You can totally take B12 pills instead of injections if your doctor gives you the A-OK! Only people with vitamin B12 deficiencies should take oral vitamin B12 supplements (that’s about 6% of the US population under 60).

Even though you can find B12 in the supplement aisle, you really You need to make sure you are actually deficient before taking B12 supplements. Taking B12 capsules when you are not deficient can cause side effects, have virtually no benefit, and just be a waste of $$$.

Based on the research we have so far (from 2005 to 2018), it appears that supplements are quite effective in normalizing B12 levels at doses of 1000-2000 mcg. But you’ll want to work with a pro to come up with a plan.

You need to go to a doctor to get a prescription for vitamin B12 injections. Typically, a healthcare professional will inject them for you, but sometimes you can also do them at home. Talk to a pro to figure out what’s right for you.

Vitamin B12 injections are made from hydroxocobalamin or cyanocobalamin, manufactured forms of vitamin B12. These are intramuscular injections, which means they are injected into the muscles, usually in your arm or thigh.

With the sting, the B12 is absorbed quickly through the blood supply into the muscle and you should feel the benefits immediately. Within days, you may begin to see your symptoms improve and feel better.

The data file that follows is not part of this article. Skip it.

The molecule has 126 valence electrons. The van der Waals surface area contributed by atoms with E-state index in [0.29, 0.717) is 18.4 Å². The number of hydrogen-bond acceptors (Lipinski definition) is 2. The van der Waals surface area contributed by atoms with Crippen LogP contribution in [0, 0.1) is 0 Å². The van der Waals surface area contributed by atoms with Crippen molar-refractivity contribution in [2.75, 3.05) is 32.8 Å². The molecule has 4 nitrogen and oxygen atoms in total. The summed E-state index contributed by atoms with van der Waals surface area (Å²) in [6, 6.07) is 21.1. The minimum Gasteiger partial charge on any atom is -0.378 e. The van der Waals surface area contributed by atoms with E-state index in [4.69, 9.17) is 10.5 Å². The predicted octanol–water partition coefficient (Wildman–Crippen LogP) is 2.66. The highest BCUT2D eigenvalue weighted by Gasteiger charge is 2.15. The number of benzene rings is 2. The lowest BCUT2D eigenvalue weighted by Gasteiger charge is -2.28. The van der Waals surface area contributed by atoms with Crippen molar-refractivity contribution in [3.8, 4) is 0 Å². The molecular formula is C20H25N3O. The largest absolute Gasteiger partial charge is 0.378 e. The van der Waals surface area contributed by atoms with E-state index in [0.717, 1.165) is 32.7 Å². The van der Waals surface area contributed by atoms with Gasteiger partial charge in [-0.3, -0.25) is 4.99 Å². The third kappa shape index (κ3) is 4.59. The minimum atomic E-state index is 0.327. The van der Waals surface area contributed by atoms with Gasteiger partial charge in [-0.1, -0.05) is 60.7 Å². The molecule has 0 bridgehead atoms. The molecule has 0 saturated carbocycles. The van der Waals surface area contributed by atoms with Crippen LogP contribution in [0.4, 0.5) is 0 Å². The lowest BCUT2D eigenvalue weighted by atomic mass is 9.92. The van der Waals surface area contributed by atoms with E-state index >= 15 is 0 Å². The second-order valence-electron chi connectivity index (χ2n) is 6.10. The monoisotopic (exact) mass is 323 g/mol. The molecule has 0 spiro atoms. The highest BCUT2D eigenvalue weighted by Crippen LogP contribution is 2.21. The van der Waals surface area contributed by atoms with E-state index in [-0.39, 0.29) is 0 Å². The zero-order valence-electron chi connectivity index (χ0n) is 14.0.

But B12 injections aren’t just a one-time thing. You will usually start receiving injections at least a few times a week. Thereafter, your dose may change based on your doctor’s orders and how you respond to treatment. As your symptoms improve, you may only need it every two months.

If you are going to the doctor for a B12 injection, there is no need to come prepared. Before you get one, you’ll discuss the process and your medication and allergy history to make sure you’re good to go.

If you are giving yourself the vaccine at home, your doctor will tell you how to prepare and give it. You should :

  • Clean the injection area with rubbing alcohol.
  • Give the injection into the muscle (the thigh is usually easier if you do it yourself).
  • Dispose of the needle properly (in a sharps container, not in your household trash – take it to the doctor’s office or a biohazard collection site!)

Once the dose of B12 is injected into your upper arm, thigh, hip, or buttocks, you should feel the benefits immediately.

After the shot, many people experience side effects like pain, itching, and swelling. But these effects should wear off fairly quickly.